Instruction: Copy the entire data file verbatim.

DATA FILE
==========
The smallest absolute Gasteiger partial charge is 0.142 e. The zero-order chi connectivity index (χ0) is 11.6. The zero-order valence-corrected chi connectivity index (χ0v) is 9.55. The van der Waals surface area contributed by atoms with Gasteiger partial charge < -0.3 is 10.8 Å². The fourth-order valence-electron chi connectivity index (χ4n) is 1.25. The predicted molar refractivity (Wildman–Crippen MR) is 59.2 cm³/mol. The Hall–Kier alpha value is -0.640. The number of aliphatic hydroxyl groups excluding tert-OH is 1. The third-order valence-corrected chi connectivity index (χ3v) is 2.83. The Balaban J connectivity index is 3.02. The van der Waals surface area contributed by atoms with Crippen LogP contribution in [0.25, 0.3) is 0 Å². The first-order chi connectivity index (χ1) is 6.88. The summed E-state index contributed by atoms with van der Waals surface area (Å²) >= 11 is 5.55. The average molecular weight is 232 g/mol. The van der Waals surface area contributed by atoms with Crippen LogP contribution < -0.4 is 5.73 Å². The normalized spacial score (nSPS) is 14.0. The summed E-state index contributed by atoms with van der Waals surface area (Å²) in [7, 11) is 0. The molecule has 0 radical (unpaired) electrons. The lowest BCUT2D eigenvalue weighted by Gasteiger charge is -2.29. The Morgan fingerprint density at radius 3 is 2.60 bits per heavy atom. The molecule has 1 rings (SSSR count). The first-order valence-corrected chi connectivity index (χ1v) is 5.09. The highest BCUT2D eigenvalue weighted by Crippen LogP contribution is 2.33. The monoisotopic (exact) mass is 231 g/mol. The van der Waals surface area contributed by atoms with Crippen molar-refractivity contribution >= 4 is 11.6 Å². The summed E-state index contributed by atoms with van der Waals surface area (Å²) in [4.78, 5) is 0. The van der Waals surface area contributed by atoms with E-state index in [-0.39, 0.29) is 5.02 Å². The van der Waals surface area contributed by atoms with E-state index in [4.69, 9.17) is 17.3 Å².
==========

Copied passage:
The smallest absolute Gasteiger partial charge is 0.142 e. The zero-order chi connectivity index (χ0) is 11.6. The zero-order valence-corrected chi connectivity index (χ0v) is 9.55. The van der Waals surface area contributed by atoms with Gasteiger partial charge < -0.3 is 10.8 Å². The fourth-order valence-electron chi connectivity index (χ4n) is 1.25. The predicted molar refractivity (Wildman–Crippen MR) is 59.2 cm³/mol. The Hall–Kier alpha value is -0.640. The number of aliphatic hydroxyl groups excluding tert-OH is 1. The third-order valence-corrected chi connectivity index (χ3v) is 2.83. The Balaban J connectivity index is 3.02. The van der Waals surface area contributed by atoms with Crippen LogP contribution in [0.25, 0.3) is 0 Å². The first-order chi connectivity index (χ1) is 6.88. The summed E-state index contributed by atoms with van der Waals surface area (Å²) >= 11 is 5.55. The average molecular weight is 232 g/mol. The van der Waals surface area contributed by atoms with Crippen LogP contribution < -0.4 is 5.73 Å². The normalized spacial score (nSPS) is 14.0. The summed E-state index contributed by atoms with van der Waals surface area (Å²) in [7, 11) is 0. The molecule has 0 radical (unpaired) electrons. The lowest BCUT2D eigenvalue weighted by Gasteiger charge is -2.29. The Morgan fingerprint density at radius 3 is 2.60 bits per heavy atom. The molecule has 1 rings (SSSR count). The first-order valence-corrected chi connectivity index (χ1v) is 5.09. The highest BCUT2D eigenvalue weighted by Crippen LogP contribution is 2.33. The monoisotopic (exact) mass is 231 g/mol. The van der Waals surface area contributed by atoms with Crippen molar-refractivity contribution >= 4 is 11.6 Å². The summed E-state index contributed by atoms with van der Waals surface area (Å²) in [4.78, 5) is 0. The van der Waals surface area contributed by atoms with E-state index in [-0.39, 0.29) is 5.02 Å². The van der Waals surface area contributed by atoms with E-state index in [4.69, 9.17) is 17.3 Å².